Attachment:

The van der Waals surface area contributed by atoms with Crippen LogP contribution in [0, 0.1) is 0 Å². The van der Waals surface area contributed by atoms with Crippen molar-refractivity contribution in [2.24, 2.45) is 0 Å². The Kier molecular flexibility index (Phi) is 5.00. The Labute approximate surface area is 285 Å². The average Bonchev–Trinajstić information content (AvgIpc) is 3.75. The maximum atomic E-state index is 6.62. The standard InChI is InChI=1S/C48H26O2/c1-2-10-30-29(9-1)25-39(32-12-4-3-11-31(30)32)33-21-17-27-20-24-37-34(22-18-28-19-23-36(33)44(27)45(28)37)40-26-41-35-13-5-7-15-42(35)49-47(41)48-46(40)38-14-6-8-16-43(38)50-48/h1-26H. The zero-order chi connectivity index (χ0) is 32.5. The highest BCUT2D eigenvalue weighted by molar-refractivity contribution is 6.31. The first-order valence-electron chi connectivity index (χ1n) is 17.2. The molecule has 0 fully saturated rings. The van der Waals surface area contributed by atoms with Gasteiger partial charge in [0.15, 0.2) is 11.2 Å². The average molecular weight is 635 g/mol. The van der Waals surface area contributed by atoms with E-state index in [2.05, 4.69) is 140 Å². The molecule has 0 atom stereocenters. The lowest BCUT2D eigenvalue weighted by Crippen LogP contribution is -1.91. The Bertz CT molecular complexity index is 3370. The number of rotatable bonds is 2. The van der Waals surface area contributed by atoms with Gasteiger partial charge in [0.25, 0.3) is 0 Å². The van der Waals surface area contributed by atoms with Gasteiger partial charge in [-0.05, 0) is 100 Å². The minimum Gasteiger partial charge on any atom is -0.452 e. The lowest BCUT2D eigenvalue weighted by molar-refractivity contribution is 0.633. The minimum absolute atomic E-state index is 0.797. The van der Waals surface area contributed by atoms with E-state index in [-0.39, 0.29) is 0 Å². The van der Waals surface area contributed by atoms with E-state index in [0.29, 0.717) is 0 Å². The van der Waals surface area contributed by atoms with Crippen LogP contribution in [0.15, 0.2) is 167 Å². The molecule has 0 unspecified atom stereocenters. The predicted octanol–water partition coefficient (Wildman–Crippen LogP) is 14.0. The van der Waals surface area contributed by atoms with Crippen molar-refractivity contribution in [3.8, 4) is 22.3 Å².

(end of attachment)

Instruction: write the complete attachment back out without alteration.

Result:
The van der Waals surface area contributed by atoms with Crippen LogP contribution in [0, 0.1) is 0 Å². The van der Waals surface area contributed by atoms with Crippen molar-refractivity contribution in [2.24, 2.45) is 0 Å². The Kier molecular flexibility index (Phi) is 5.00. The Labute approximate surface area is 285 Å². The average Bonchev–Trinajstić information content (AvgIpc) is 3.75. The maximum atomic E-state index is 6.62. The standard InChI is InChI=1S/C48H26O2/c1-2-10-30-29(9-1)25-39(32-12-4-3-11-31(30)32)33-21-17-27-20-24-37-34(22-18-28-19-23-36(33)44(27)45(28)37)40-26-41-35-13-5-7-15-42(35)49-47(41)48-46(40)38-14-6-8-16-43(38)50-48/h1-26H. The zero-order chi connectivity index (χ0) is 32.5. The highest BCUT2D eigenvalue weighted by molar-refractivity contribution is 6.31. The first-order valence-electron chi connectivity index (χ1n) is 17.2. The molecule has 0 fully saturated rings. The van der Waals surface area contributed by atoms with Gasteiger partial charge in [0.15, 0.2) is 11.2 Å². The average molecular weight is 635 g/mol. The van der Waals surface area contributed by atoms with E-state index in [2.05, 4.69) is 140 Å². The molecule has 0 atom stereocenters. The lowest BCUT2D eigenvalue weighted by Crippen LogP contribution is -1.91. The Bertz CT molecular complexity index is 3370. The number of rotatable bonds is 2. The van der Waals surface area contributed by atoms with Gasteiger partial charge in [0.25, 0.3) is 0 Å². The van der Waals surface area contributed by atoms with Gasteiger partial charge in [-0.05, 0) is 100 Å². The minimum Gasteiger partial charge on any atom is -0.452 e. The lowest BCUT2D eigenvalue weighted by molar-refractivity contribution is 0.633. The minimum absolute atomic E-state index is 0.797. The van der Waals surface area contributed by atoms with E-state index in [-0.39, 0.29) is 0 Å². The van der Waals surface area contributed by atoms with E-state index in [0.29, 0.717) is 0 Å². The van der Waals surface area contributed by atoms with Crippen LogP contribution in [0.15, 0.2) is 167 Å². The molecule has 0 unspecified atom stereocenters. The predicted octanol–water partition coefficient (Wildman–Crippen LogP) is 14.0. The van der Waals surface area contributed by atoms with Crippen molar-refractivity contribution in [3.8, 4) is 22.3 Å².